RE: [xmca] Luria & the USSR

From: David Preiss (
Date: Tue Mar 14 2006 - 08:44:04 PST

Thanks for your thoughts, Steve. I am sharing your note with my students.

David D. Preiss Ph.D.
Pontificia Universidad Católica de Chile

-----Original Message-----
From: [] On
Behalf Of Steve Gabosch
Sent: Tuesday, March 14, 2006 1:08 AM
To: eXtended Mind, Culture, Activity
Subject: Re: [xmca] Luria & the USSR

Mike describes some of the reaction to Luria's
research among the Kashgars on page 214-215 of
his "Epilogue: A Portrait of Luria" in Luria's
autobiography, The Making of Mind. His research
and explanations in this work "met with strong,
not to say vitriolic, disapproval."

Although Mike does not go into this, I think it
is vital to point out that this kind of poisonous
attack - one that represented a "mixing of
scientific and political criticism in 1934" -
took place during the full-scale Stalinization of
nearly every aspect of Soviet society, including
all the sciences. It was not the *content* of
Luria's cross-cultural studies but its
*suppression* that satisfied "Soviet doctrine"
(whatever "soviet doctrine" was in Stalin's
brutal campaign to drive out scientific
discussion and debate in the USSR beginning with
Lenin's death, and reaching a fever pitch prior
to WWII). Excepting Stalin, the entire original
leadership of the Bolshevik revolution had been
killed, imprisoned or exiled by the end of the
1930's, culminating in Trotsky's assassination in
1940. In the late 1920's and throughout the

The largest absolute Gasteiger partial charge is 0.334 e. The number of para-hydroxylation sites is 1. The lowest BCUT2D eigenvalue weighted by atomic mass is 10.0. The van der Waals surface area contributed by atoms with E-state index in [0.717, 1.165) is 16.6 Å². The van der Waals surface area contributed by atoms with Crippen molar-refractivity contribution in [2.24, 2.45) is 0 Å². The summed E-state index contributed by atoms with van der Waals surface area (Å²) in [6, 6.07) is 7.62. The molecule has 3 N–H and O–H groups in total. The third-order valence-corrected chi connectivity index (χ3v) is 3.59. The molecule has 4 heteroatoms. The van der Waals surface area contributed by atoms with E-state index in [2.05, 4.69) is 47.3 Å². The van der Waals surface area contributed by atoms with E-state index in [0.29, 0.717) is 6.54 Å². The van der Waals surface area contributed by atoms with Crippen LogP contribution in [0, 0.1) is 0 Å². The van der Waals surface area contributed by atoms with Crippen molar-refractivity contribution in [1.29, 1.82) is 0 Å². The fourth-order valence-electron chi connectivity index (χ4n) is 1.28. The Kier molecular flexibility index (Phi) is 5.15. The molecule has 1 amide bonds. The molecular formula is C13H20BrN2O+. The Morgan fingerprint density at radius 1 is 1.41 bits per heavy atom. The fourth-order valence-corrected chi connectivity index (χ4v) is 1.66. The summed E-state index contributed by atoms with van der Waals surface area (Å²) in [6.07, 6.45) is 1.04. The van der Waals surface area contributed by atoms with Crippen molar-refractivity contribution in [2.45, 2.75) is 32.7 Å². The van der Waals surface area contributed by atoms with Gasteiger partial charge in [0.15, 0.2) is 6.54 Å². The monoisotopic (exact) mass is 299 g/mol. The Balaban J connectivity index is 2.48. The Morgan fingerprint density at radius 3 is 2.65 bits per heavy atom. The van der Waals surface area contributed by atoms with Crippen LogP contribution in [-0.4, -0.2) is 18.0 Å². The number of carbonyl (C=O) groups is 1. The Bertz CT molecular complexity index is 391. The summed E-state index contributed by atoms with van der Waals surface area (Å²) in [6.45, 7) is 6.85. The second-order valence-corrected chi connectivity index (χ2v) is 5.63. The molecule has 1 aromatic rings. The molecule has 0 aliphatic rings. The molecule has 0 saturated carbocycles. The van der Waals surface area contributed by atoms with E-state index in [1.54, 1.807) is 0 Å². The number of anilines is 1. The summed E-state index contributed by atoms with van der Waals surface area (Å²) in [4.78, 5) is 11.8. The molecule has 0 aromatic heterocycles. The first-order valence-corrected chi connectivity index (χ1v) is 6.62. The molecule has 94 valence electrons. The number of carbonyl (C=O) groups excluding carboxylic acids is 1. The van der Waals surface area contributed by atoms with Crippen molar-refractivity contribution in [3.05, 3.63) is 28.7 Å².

1930's, a death grip was being placed on
scientific work, which included, among much other
repression, the banning of Vygotsky's
writings. Lysenko's quack theories of genetic
inheritance and his mismanagement of Soviet
agricultural research was a shining example of
the scientific "accomplishments" of this Stalinization process.

This does not mean that Luria's analysis of the
Kashgars (how they used syllogisms, etc.) is
above scientific and political criticism. I
think ARL did make certain errors (seeking
cognitive rather than socio-economic, historical
and class explanations for his results), along
with creating brilliant precedents for conducting
this kind of field research. I also think Luria
would have welcomed such commentary. But there
is no reason to believe that the poison-filled
reaction to his work - and the suppression
apparently of even any mention of this work - was
an aspect of any coherent doctrine, let alone a
worthy scientific critique. Rather, as I see it,
the poison campaign Luria endured was part of the
general Stalinization process of destroying
independent thinking in the scientific community.

- Steve

At 05:45 PM 3/13/2006 -0400, you wrote:
>Dear XMCARs,
>A class of mine was studying Luria by the last 2 weeks, Mike's DVD
>included, and one of the questions that arose was that of the
>conclusions of the Asia studies and whether the way they were skecthed
>in the book published by Harvard's press in the late 1970s would have
>been the same in case the book would have been published after the
>collapse of the Soviet Union. That is:
> >From all what is said in the book, what can be attributed to the
> >needs to
>satisfy Soviet doctrine and what can be attributed to the real thinking
>of Luria. Maybe it would help us to elarn what were the ideas related
>to that study that kept it unpublished for so many years and whether
>they had to be sublimated to reach final publication. I know that's a
>difficult question, but maybe it can be answered by some of you here
>that knew Luria personally. Feel free to reply to all since I am
>copying to my students. All of them will be very grateful of your
>David D. Preiss Ph.D.
>Pontificia Universidad Católica de Chile
>xmca mailing list

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